With the 6th graders the library tested the idea of campschool. The pupils spent four days and one evening in the library, working intensively with various information resources. A class of 31 pupils was divided into four groups. In the library there were four workshops in which each group spent one day. Librarians and the teacher, on their part, instructed and supported the work of the pupils.

  1. The information seeking workshop:
    Pupils gathered information from the library collection in pairs about their field of interest and made a poster of their findings.

  2. The Internet workshop:
    Pupils were taught the basic information seeking strategies.

  3. The CD-ROM workshop:
    Pupils were taught how CD-ROMs operate and what possibilities they offer for information seeking and leisure.

  4. The newspapers, periodicals and guided tour in the library workshop:
    Pupils were given an overall picture of the different library departments and the collection.In addition, they did some exercises using the article database and periodicals.

The campschool evening was a library adventure. It started after the official opening hours with pizza and softdrinks. Pupils orientated by a map of the library to eight control points where they had to answer playful questions requiring information seeking. The answers were collected to four huge cardboard trees in the garden of knowledge.

The project of the 8th graders was a cooperative effort of three different school subjects (History, Finnish and Data Processing) and the public library. Pupils worked in pairs and sought information about their hometown. Information was gathered mainly from the local collection of the library and processed to the form of a newspaper article.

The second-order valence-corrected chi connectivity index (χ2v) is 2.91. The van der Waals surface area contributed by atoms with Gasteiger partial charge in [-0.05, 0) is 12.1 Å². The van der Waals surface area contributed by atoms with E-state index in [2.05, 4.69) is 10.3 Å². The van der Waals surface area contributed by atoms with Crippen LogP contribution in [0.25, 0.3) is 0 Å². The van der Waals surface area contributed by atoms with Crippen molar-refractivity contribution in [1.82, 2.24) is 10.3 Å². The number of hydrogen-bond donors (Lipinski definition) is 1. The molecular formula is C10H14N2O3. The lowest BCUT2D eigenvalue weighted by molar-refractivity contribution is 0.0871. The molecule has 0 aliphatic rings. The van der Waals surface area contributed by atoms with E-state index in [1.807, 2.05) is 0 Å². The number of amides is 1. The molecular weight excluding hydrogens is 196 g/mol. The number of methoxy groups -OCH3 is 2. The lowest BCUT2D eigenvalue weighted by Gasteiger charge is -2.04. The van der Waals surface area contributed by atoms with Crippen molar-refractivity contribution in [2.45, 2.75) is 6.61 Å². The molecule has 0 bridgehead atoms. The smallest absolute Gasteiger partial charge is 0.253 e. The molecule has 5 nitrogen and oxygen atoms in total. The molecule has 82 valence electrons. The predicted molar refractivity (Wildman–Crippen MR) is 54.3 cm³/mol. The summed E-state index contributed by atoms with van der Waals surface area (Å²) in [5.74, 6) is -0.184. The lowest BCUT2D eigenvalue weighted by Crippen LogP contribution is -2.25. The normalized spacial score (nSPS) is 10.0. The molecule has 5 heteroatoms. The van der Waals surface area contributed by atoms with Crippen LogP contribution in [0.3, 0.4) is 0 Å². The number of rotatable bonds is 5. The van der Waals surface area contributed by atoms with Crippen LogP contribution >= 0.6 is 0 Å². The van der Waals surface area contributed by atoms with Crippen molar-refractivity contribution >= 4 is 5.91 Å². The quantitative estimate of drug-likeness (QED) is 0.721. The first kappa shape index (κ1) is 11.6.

3.2. Building media centres into secondary schools

In Lahti the interest of the FLE project was in building learning environments into secondary schools. The form of the learning environment was a modern school library or preferably a media centre. The work under the FLE project concentrated on two suburban schools. Both schools had existing school libraries even before the project but the support they offered to learning and teaching was inadequate.

In the beginning of the cooperation it was extremely important that the headmasters and teachers understood the value of the media centre to independent learning. Their attitudes towards school libraries had to be changed, as most of them only had experience of these kind of libraries as nothing more than dusty collections of old books.

The development of the media centres was started by employing library assistants to both schools. This made it possible to keep the media centres open during school hours and to give instruction to students seeking information. Librarians from the public library played the role of consultants, helping the library assistants in development work. Together they improved the collection so it could better answer the needs of the students and teachers.